MENDEZ andrea Analia Elena
congresos y reuniones científicas
EVOLUTION OF SALMONELLA COPPER RESISTANCE AND ITS ROLE IN VIRULENCE
Congreso; Reunión conjunta SAIB-SAMIGE; 2021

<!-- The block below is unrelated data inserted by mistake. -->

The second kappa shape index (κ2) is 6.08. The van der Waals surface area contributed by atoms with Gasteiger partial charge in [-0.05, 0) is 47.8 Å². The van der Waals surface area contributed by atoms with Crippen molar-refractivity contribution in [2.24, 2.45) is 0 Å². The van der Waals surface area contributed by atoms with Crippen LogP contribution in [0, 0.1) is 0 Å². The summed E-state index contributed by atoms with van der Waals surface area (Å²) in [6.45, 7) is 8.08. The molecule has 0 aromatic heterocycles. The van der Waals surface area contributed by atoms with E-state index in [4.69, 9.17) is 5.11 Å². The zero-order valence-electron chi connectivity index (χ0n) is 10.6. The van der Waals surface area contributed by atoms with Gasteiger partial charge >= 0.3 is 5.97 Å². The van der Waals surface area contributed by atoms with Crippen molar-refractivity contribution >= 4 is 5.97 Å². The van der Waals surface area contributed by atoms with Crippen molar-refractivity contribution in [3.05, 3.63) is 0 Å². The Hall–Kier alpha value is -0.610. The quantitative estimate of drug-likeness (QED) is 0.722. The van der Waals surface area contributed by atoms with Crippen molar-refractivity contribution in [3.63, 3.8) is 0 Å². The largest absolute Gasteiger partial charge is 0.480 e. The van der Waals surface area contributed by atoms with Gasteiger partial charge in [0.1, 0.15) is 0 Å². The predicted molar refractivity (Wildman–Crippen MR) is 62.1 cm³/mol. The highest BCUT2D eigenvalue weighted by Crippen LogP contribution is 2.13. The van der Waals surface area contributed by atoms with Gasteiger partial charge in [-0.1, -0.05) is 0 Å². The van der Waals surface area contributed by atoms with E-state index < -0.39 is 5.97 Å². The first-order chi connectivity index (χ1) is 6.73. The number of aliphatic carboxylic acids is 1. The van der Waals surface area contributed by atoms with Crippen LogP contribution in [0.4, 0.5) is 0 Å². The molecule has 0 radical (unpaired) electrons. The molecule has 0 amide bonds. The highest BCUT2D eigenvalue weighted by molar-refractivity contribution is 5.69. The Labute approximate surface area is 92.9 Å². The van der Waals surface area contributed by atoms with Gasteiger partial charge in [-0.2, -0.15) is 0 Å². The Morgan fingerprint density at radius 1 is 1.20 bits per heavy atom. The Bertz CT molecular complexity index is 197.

Salmonella enterica is a species that includes a large group of food-borne and facultative intracellular pathogens causing infections that ranges from self-limited gastroenteritis to severe invasive illness in susceptible hosts. Among them, S. Typhimurium serovar is the best studied member. During its infective cycle, Salmonella adapts to and survive in different conditions, including the menacing host environment. This reflects the versatility of its genetic repertoire. Several regulatory systems have been described to perceive and respond to specific host?s signals modulating the expression of essential virulence factors. In particular, it has been shown that this pathogen detects the surge of copper (Cu) inside the Salmonella-containing vacuole (SCV) in infected cells. In this context, mutants affected in Cu-resistance show a reduced survival in macrophages comparing with the wild-type strain. Most known bacterial cuproproteins localize to the pathogen´s cell envelope, which makes this compartment the main target for Cu toxicity. While most enteric species rely on the CusR/CusS-controlled CusCFBA efflux system to maintain the periplasmic Cu homeostasis, we noticed that this sensory and efflux system, encoded in the cus locus, is absent in the genome of most Salmonella subspecies. Still, small and diverse remnants of the outmost cus locus genes can be identified in most genomes, suggesting that different deletion events took place during Salmonella evolution. Interestingly, these pathogenic bacteria acquired cueP, a species-specific CueR/CpxRS-coregulated gene, coding for a periplasmic Cu-chaperone that is essential for Cu-resistance under anaerobic conditions, as CusCFBA in other species. Although the reasons for gaining cueP and a subsequent loss of the ancestral cus locus are not clear, we hypothesized that virulence could be the cause. In this study, we reintroduced the E. coli cus locus in the identified cus-scar present in the S.Typhimurium genome and evaluated its role in Cu resistance and in virulence, both in an otherwise wild-type or in a ΔcueP background. As previously reported for CueP, the presence of the cus locus did not affect Salmonella Cu-resistance under aerobic conditions but increased Cu-tolerance under anaerobic conditions, irrespective of the presence or absence of CueP. Interestingly, Cu-dependent transcriptional induction of cueP and cusCFBA occurred at different stages of growth, and irrespective of the presence or absence of the cus locus, only deletion of cueP attenuated virulence in macrophages. These results indicate that CueP and CusCFBA exert redundant functions for metal resistance, but they fulfil different roles during macrophage replication and therefore in virulence.